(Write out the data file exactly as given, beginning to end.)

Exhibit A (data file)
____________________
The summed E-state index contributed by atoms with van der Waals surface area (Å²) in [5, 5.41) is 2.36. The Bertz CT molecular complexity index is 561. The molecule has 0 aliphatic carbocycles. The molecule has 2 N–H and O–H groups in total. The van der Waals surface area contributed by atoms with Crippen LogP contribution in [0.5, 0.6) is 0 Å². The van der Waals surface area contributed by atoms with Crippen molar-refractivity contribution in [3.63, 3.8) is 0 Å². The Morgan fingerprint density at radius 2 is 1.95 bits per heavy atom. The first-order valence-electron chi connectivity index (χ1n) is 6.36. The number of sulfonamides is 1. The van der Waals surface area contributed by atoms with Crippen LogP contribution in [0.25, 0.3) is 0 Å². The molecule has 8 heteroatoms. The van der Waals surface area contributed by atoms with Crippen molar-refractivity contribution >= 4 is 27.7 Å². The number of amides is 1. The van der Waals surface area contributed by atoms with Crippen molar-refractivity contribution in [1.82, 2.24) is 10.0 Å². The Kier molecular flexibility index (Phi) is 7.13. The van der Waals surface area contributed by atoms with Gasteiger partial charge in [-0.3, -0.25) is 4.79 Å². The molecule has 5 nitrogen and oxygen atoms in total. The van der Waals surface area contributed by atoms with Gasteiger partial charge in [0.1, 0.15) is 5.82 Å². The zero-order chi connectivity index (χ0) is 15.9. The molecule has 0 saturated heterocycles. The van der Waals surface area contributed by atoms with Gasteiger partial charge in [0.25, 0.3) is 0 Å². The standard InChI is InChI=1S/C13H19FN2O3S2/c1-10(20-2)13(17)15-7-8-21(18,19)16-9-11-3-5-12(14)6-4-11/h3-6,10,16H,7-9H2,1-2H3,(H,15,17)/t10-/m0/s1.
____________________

The summed E-state index contributed by atoms with van der Waals surface area (Å²) in [5, 5.41) is 2.36. The Bertz CT molecular complexity index is 561. The molecule has 0 aliphatic carbocycles. The molecule has 2 N–H and O–H groups in total. The van der Waals surface area contributed by atoms with Crippen LogP contribution in [0.5, 0.6) is 0 Å². The van der Waals surface area contributed by atoms with Crippen molar-refractivity contribution in [3.63, 3.8) is 0 Å². The Morgan fingerprint density at radius 2 is 1.95 bits per heavy atom. The first-order valence-electron chi connectivity index (χ1n) is 6.36. The number of sulfonamides is 1. The van der Waals surface area contributed by atoms with Crippen LogP contribution in [0.25, 0.3) is 0 Å². The molecule has 8 heteroatoms. The van der Waals surface area contributed by atoms with Crippen molar-refractivity contribution >= 4 is 27.7 Å². The number of amides is 1. The van der Waals surface area contributed by atoms with Crippen molar-refractivity contribution in [1.82, 2.24) is 10.0 Å². The Kier molecular flexibility index (Phi) is 7.13. The van der Waals surface area contributed by atoms with Gasteiger partial charge in [-0.3, -0.25) is 4.79 Å². The molecule has 5 nitrogen and oxygen atoms in total. The van der Waals surface area contributed by atoms with Gasteiger partial charge in [0.1, 0.15) is 5.82 Å². The zero-order chi connectivity index (χ0) is 15.9. The molecule has 0 saturated heterocycles. The van der Waals surface area contributed by atoms with Gasteiger partial charge in [0.25, 0.3) is 0 Å². The standard InChI is InChI=1S/C13H19FN2O3S2/c1-10(20-2)13(17)15-7-8-21(18,19)16-9-11-3-5-12(14)6-4-11/h3-6,10,16H,7-9H2,1-2H3,(H,15,17)/t10-/m0/s1.